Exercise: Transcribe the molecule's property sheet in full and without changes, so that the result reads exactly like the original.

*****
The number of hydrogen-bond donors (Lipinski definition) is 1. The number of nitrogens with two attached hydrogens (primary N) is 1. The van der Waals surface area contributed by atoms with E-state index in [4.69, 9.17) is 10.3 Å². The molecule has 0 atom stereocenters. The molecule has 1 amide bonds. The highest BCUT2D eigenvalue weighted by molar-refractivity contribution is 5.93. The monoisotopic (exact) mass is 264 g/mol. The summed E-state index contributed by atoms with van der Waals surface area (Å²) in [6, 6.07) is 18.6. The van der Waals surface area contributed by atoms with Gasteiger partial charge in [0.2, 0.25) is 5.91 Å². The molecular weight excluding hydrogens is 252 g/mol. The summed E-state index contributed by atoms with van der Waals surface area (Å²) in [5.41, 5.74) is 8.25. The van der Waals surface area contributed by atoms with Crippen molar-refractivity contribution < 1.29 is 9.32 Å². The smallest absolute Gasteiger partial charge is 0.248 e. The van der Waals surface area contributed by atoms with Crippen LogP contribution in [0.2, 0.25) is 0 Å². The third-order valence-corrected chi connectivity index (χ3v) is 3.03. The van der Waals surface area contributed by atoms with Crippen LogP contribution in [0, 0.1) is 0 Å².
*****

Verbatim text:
The number of hydrogen-bond donors (Lipinski definition) is 1. The number of nitrogens with two attached hydrogens (primary N) is 1. The van der Waals surface area contributed by atoms with E-state index in [4.69, 9.17) is 10.3 Å². The molecule has 0 atom stereocenters. The molecule has 1 amide bonds. The highest BCUT2D eigenvalue weighted by molar-refractivity contribution is 5.93. The monoisotopic (exact) mass is 264 g/mol. The summed E-state index contributed by atoms with van der Waals surface area (Å²) in [6, 6.07) is 18.6. The van der Waals surface area contributed by atoms with Gasteiger partial charge in [0.2, 0.25) is 5.91 Å². The molecular weight excluding hydrogens is 252 g/mol. The summed E-state index contributed by atoms with van der Waals surface area (Å²) in [5.41, 5.74) is 8.25. The van der Waals surface area contributed by atoms with Crippen molar-refractivity contribution < 1.29 is 9.32 Å². The smallest absolute Gasteiger partial charge is 0.248 e. The van der Waals surface area contributed by atoms with Crippen LogP contribution in [0.2, 0.25) is 0 Å². The third-order valence-corrected chi connectivity index (χ3v) is 3.03. The van der Waals surface area contributed by atoms with Crippen LogP contribution in [0, 0.1) is 0 Å².